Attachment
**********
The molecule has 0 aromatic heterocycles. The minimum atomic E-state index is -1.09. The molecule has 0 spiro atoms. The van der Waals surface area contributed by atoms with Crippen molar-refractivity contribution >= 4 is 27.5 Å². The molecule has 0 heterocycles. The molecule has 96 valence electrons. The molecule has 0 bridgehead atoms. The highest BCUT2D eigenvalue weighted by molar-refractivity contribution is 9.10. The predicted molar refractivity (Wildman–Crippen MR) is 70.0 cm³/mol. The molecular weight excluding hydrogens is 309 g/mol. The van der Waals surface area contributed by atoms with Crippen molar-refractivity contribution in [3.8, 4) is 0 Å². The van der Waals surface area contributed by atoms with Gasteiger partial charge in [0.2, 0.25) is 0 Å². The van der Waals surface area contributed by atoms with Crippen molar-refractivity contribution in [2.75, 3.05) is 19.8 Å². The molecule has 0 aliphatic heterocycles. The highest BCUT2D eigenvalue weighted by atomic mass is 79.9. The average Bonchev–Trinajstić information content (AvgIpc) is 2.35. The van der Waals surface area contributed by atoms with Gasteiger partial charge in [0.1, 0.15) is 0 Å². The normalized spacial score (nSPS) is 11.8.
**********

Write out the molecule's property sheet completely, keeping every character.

The molecule has 0 aromatic heterocycles. The minimum atomic E-state index is -1.09. The molecule has 0 spiro atoms. The van der Waals surface area contributed by atoms with Crippen molar-refractivity contribution >= 4 is 27.5 Å². The molecule has 0 heterocycles. The molecule has 96 valence electrons. The molecule has 0 bridgehead atoms. The highest BCUT2D eigenvalue weighted by molar-refractivity contribution is 9.10. The predicted molar refractivity (Wildman–Crippen MR) is 70.0 cm³/mol. The molecular weight excluding hydrogens is 309 g/mol. The van der Waals surface area contributed by atoms with Crippen molar-refractivity contribution in [3.8, 4) is 0 Å². The van der Waals surface area contributed by atoms with Gasteiger partial charge in [0.2, 0.25) is 0 Å². The van der Waals surface area contributed by atoms with Crippen molar-refractivity contribution in [2.75, 3.05) is 19.8 Å². The molecule has 0 aliphatic heterocycles. The highest BCUT2D eigenvalue weighted by atomic mass is 79.9. The average Bonchev–Trinajstić information content (AvgIpc) is 2.35. The van der Waals surface area contributed by atoms with Gasteiger partial charge in [0.1, 0.15) is 0 Å². The normalized spacial score (nSPS) is 11.8.